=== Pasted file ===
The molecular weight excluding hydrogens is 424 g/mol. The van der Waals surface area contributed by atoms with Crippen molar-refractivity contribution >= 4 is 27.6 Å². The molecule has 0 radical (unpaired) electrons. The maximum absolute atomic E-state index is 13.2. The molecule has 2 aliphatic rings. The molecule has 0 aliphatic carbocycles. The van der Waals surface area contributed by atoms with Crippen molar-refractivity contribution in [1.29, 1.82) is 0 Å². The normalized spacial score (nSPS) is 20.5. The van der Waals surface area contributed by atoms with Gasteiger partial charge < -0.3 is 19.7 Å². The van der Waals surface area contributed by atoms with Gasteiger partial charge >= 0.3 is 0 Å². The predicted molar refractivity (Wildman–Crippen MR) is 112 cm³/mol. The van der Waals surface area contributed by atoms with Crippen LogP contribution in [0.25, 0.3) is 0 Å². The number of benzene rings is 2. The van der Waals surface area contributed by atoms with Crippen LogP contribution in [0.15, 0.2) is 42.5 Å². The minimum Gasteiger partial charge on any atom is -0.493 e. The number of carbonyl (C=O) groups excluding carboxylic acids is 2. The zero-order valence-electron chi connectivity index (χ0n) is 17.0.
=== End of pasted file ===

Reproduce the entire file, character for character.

The molecular weight excluding hydrogens is 424 g/mol. The van der Waals surface area contributed by atoms with Crippen molar-refractivity contribution >= 4 is 27.6 Å². The molecule has 0 radical (unpaired) electrons. The maximum absolute atomic E-state index is 13.2. The molecule has 2 aliphatic rings. The molecule has 0 aliphatic carbocycles. The van der Waals surface area contributed by atoms with Crippen molar-refractivity contribution in [1.29, 1.82) is 0 Å². The normalized spacial score (nSPS) is 20.5. The van der Waals surface area contributed by atoms with Gasteiger partial charge < -0.3 is 19.7 Å². The van der Waals surface area contributed by atoms with Gasteiger partial charge >= 0.3 is 0 Å². The predicted molar refractivity (Wildman–Crippen MR) is 112 cm³/mol. The van der Waals surface area contributed by atoms with Crippen LogP contribution in [0.25, 0.3) is 0 Å². The number of benzene rings is 2. The van der Waals surface area contributed by atoms with Crippen LogP contribution in [0.15, 0.2) is 42.5 Å². The minimum Gasteiger partial charge on any atom is -0.493 e. The number of carbonyl (C=O) groups excluding carboxylic acids is 2. The zero-order valence-electron chi connectivity index (χ0n) is 17.0.